The Minister for Broadband, Communications and the Digital Economy, Senator Stephen Conroy, has welcomed the Queensland launch of an innovative online safety program to teach children how to be responsible cyber-citizens.

"Raising awareness of online safety is critical in ensuring children enjoy safe and positive internet experiences, and know how to protect themselves from risks," Conroy said.

"Cybersmart Detectives is an exciting, interactive online activity where children work online in real-time to solve an internet-themed problem. The Australian Communication and Media Authority (ACMA) will be providing the program free-of-charge to schools."

The Australian Government has committed $125.8 million to a comprehensive range of cyber-safety measures, including law enforcement, filtering and education, over the next four years. Measures include:

  • Expanded online child protection capacity for the Australian Federal Police;
  • ISP level filtering of illegal material such as images of the sexual abuse of children;
  • A new educational web site specifically for children;
  • Education resources and a dedicated cyber-safety helpline;
  • Expand terms of reference for the Cyber-Safety Consultative Working Group;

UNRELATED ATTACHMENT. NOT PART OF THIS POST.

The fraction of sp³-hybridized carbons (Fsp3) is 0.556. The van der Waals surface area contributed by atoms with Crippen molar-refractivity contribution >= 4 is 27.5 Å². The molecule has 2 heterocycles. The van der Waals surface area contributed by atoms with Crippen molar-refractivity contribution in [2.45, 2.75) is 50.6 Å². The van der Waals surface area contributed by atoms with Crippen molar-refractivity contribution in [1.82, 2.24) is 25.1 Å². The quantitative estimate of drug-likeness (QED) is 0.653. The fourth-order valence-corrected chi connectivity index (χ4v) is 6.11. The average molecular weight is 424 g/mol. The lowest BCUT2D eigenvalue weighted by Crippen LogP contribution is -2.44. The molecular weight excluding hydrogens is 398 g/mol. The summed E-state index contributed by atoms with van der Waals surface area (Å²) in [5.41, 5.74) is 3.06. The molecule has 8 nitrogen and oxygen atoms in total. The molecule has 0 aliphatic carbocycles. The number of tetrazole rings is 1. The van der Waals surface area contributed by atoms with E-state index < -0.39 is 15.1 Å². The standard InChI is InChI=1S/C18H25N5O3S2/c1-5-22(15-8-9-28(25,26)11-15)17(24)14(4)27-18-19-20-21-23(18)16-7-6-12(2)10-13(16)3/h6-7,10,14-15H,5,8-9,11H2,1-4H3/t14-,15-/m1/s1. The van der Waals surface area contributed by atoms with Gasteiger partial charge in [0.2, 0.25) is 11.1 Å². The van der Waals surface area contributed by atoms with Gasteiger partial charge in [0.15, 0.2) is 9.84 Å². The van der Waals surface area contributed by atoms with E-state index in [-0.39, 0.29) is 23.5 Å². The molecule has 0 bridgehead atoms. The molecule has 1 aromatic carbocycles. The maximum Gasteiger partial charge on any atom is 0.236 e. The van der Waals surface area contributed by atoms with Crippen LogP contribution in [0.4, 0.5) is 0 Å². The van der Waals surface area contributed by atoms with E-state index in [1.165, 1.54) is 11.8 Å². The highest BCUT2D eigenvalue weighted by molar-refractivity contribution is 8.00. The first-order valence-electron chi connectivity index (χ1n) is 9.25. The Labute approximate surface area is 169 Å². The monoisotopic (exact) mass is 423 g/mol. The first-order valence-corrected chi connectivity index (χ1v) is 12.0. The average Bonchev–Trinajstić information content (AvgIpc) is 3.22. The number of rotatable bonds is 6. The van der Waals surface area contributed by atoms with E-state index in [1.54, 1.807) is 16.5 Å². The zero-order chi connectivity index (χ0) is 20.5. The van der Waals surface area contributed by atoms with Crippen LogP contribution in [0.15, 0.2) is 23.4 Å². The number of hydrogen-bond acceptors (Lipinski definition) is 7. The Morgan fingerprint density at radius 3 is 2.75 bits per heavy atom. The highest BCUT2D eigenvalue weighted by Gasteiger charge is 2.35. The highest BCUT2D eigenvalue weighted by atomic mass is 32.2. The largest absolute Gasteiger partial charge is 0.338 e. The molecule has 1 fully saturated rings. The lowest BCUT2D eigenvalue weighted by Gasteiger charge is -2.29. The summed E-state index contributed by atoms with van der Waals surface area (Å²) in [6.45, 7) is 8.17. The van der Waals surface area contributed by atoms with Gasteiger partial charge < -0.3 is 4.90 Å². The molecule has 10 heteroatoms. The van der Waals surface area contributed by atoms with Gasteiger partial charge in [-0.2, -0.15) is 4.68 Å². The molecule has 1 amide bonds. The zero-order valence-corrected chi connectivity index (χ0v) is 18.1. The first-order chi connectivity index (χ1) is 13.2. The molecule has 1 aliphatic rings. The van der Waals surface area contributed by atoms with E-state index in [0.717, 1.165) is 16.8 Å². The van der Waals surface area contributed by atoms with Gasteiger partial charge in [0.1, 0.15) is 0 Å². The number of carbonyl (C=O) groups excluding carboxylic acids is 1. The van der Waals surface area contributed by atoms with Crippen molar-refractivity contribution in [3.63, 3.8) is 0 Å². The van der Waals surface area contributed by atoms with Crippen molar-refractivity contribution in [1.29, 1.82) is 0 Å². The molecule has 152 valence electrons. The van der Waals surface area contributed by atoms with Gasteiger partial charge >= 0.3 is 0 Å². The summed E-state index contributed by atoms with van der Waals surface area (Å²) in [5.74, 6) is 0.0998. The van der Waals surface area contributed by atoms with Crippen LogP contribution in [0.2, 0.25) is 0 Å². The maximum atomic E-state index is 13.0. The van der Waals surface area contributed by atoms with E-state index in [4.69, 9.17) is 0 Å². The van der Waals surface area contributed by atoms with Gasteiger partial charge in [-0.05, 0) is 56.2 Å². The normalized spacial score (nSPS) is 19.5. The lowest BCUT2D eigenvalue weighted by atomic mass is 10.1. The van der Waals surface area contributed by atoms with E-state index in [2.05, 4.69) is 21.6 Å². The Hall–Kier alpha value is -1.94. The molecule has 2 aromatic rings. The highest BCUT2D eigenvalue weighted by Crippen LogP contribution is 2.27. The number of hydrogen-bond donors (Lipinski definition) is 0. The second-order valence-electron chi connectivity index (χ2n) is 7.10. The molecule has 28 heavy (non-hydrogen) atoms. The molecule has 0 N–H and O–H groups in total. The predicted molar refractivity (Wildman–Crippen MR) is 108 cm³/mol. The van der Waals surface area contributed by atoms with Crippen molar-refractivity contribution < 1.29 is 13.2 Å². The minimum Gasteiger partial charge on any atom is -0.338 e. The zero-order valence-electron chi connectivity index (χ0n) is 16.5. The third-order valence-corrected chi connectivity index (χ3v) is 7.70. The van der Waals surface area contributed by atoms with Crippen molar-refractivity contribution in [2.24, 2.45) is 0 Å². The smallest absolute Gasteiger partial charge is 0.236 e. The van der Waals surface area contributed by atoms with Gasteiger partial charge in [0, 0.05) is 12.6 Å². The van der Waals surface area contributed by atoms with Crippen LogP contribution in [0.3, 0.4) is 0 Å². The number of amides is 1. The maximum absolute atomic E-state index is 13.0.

• Further Australian research into the online environment; and
  • A Youth Advisory Group to ensure programs remain relevant and on target.

Senator Conroy commended ACMA for its cyber-safety initiatives that provide educational resources, advice and support for children, teachers, families, and library staff across Australia.

"Through Cybersmart Detectives, children in their last year of primary school will learn about some of the risks associated with internet use and important internet safety messages, like not giving out personal information online," Conroy said.

"This is just one of a number of Australian Government initiatives aimed at creating a safer online environment for all Australian children."

Cybersmart Detectives is currently running each week in Western Australia and Victoria.